Infandous- Describing something too horrible to mention.
Infandous by Elana Arnold is one of the best literary pieces of the YA genre that I have ever read. There are numerous examples of literary devices throughout Infandous, today I am going to focus on one—a foil.
Arnold plays with the literary concept of “a foil” between Sephora who is the main character—who argues that she is actually only a supporting character in her life, second to her mother.
A foil, in literature is defined as:
“A character that shows qualities that are in contrast with the qualities of another character with the objective to highlight the traits of the other character. The term foil, though generally being applied for a contrasting character, may also be used for any comparison that is drawn to portray a difference between two things. What we observe in literature very often is that a foil is a secondary character who contrasts with the major character to enhance the importance of the major character. The etymology of the term foil testifies the aforementioned assertion as the word “foil” is taken from the practice of backing gems with foil (tool) so that they shine more brightly.”
Some of my favorite lines from Infandous are when Sephora explains her mother as a mermaid:
My Mom, Rebecca Golding, was born in the sea. She was the most beautiful of all the mermaids, her hair shinier, her tail shimmerier, her voice more captivating that any other fish girl’s…..And then a wave came—boiling, insistent, it bore her to the ocean’s surface and threw her far and fast, and she tumbled, head over tail, again and again, until she landed coughing and sputtering and drowning in air on the sandy beach…And she grew up like that, a fish out of water, too beautiful to really pass for one of us. Her hair, even on land, seemed to float as if in water. She moved like liquid gold, crossing her legs, gesturing with long, beautiful fingers, and her mermaid heartbeat in her chest all the while.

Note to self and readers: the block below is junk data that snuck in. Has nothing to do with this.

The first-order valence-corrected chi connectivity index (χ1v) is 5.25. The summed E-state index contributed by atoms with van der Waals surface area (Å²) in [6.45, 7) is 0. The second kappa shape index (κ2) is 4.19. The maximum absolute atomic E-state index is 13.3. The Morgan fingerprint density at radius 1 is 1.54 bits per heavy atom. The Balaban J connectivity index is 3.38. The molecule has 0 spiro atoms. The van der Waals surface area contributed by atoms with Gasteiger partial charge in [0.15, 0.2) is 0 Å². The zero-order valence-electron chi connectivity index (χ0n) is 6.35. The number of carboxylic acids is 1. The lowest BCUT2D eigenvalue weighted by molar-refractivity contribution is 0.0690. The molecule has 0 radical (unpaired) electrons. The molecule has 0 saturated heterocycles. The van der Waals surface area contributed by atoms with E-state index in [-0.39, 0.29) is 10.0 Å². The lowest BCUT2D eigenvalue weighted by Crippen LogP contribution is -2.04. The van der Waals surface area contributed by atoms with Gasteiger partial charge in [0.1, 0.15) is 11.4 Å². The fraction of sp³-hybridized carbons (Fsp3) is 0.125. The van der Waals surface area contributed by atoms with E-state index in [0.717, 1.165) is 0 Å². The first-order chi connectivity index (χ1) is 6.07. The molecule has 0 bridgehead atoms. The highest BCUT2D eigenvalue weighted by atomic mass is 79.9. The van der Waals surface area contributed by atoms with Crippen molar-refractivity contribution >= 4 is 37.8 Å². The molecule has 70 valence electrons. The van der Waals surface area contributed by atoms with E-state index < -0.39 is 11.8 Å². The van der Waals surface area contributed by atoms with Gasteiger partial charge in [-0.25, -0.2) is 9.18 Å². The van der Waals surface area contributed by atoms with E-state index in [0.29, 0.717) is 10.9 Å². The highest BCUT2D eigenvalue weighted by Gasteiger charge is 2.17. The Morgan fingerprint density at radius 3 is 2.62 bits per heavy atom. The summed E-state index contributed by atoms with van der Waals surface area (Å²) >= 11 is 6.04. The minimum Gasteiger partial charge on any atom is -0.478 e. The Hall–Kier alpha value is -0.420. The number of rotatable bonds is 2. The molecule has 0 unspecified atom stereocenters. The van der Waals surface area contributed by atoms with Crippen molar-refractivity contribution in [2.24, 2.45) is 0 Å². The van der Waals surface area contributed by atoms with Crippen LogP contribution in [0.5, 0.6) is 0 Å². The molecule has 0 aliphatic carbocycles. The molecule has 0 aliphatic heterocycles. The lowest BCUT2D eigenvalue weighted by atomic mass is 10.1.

She sets up this glorious, otherworldly description of her mother, but describes herself like this:
I didn’t have her beauty—my hair was frizzy with static, tangled and quarrelsome, not ethereal and floaty like hers. My movements weren’t liquid beauty. People didn’t turn to follow me with their eyes, not like they did with her.
Clearly we see how Sephora views herself when compared to her mother. There are pages that describe the beauty of Rebecca, but Sephora only allows a few general, unpleasant descriptions of herself. Arnold, in my opinion, used a foil very wisely to help the reader understand the way Sephora views her herself in comparison to her mother.
Infandous is bursting with literary themes. I highly recommend reading this book. The imagery, characters, and twists will haunt you.